Kiva fellows participate in a a full-time, 6-month paid program. They come from a wide range of backgrounds and have gone on to work all over the world at companies and organizations, such as Apple, Grameen America, Save the Children, IDEO.org, Box and USAID. This is the current cohort of Kiva fellows. (Photo courtesy Kiva) Posted for media use.
By Sunny Lewis
SAN FRANCISCO, California, June 20, 2017 (Maximpact.com News) – Crowdfunding has been growing exponentially, with over $2 billion raised in the United States in 2015 alone. Now, women-led crowdfunding projects are enjoying success through this new path that allows them to realize their dreams.
“In connecting creators and entrepreneurs directly with customers and funders, it transforms the opaque and oligarchical market for early-stage fundraising into a more democratic, open one,” wrote Ethan Mollick in the “Harvard Business Review” last year.
Instead of relying on venture capitalists and marketers to project potential demand for new innovations, creators can directly reach out to customers and communities to refine ideas and gauge interest.
Crowdfunding is reshaping which ideas come to market by matching innovators with those who need innovation, and often it is women who need innovation and funding the most.
Bank of America and Kiva, a crowdfunding platform for social good based in San Francisco, have joined forces to support women’s entrepreneurship through the Women’s Entrepreneurship Fund.
Launched in 2016, The Women’s Entrepreneurship Fund matches, dollar-for-dollar, what Kiva’s citizen lenders provide to women entrepreneurs on Kiva.org.
Bank of America’s commitment of $250,000 enabled the Fund to cross the US$1 million dollar milestone and will help Kiva reach a total of US$1 billion in loans crowdfunded since the site was founded in 2005.
“Capital is a vital building block for women entrepreneurs around the world,” said Anne Finucane, vice chairman at Bank of America. “We’re honored to be a founding partner of the Kiva Women’s Entrepreneurship Fund as one example of how we deploy our capital to fuel women’s economic growth and build thriving communities.”
Individuals can support women’s entrepreneurship by visiting Kiva.org and choosing who they want to receive $25 or more. They can choose to support a woman in El Salvador planning to grow her agriculture business by hiring more employees. Individual loans of $25 or more are collected until a woman’s full loan request is crowdfunded.
The Women’s Entrepreneurship Fund supports women entrepreneurs like Lindiwe, a 22-year-old woman living in rural Zimbabwe. Lindiwe received entrepreneurial training from Camfed and a Kiva loan crowdfunded by 11 citizen lenders. Lindiwe now operates three businesses in her village - a poultry business, a small shop and a line of juices that she sells to local laborers.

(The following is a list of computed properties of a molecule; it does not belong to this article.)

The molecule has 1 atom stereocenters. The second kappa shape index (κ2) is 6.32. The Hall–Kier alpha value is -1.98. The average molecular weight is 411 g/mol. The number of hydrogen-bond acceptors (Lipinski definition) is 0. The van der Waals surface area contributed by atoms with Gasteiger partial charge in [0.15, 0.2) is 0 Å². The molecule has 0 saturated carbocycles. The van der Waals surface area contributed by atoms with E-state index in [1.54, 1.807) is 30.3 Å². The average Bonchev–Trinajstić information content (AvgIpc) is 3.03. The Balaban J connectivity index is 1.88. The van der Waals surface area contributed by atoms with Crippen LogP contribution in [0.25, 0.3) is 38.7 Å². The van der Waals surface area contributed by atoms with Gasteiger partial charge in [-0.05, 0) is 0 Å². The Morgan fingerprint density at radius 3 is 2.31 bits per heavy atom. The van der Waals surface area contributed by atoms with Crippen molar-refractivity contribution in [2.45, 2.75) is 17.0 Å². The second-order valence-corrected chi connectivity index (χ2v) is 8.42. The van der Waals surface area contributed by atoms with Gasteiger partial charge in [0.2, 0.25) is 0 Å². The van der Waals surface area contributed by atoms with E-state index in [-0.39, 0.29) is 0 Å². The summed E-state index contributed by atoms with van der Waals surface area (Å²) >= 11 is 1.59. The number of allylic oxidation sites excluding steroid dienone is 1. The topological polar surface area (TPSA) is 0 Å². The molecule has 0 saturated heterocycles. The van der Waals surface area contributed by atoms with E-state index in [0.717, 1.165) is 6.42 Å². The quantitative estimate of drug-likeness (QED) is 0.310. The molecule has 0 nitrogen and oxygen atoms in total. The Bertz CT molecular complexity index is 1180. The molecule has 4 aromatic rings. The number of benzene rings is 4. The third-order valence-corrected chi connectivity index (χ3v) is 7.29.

The loan helped her scale her juice business from 20 liters per week in sales to 200 liters. Her goal is to hire more employees and to be a role model to show girls what is possible when they persevere in education and work hard.
“I want to go far! I want to create as many employees as I can, especially girls,” said Lindiwe. “Helping girls to stay in school, helping them to achieve what they want in life, that is my favorite part.”
“These citizen lenders joined Kiva with the understanding that sometimes just a little bit of capital can be the bridge between talent and opportunity,” said Premal Shah, Kiva’s president and co-founder. “And when women entrepreneurs cross that bridge, they bring their families, communities and all of us with them.”
On June 13, funds that citizen lenders provided to women on Kiva.org were matched dollar-for-dollar by Bank of America, up to $250,000.
Since Kiva was founded in 2005, 2.6 million entrepreneurs from 83 countries have received nearly US$1 billion in loans, each crowdfunded in $25 increments on Kiva.org by 1.6 million citizen lenders.
Kiva says on its website, “Women reinvest 80 percent of their income in the wellbeing and education of their families With the same amount of land, women can increase crop yields by 20 percent, reducing world hunger for 150 million people Women business owners set an example for the next generation of students and leaders.”
A study from the University of Pennsylvania released in July 2016 found that on the popular crowdfunding platform Kickstarter, where the focus is on creativity and the arts, 41 percent of 61,654 campaigns that raised over $1,000 were created by women.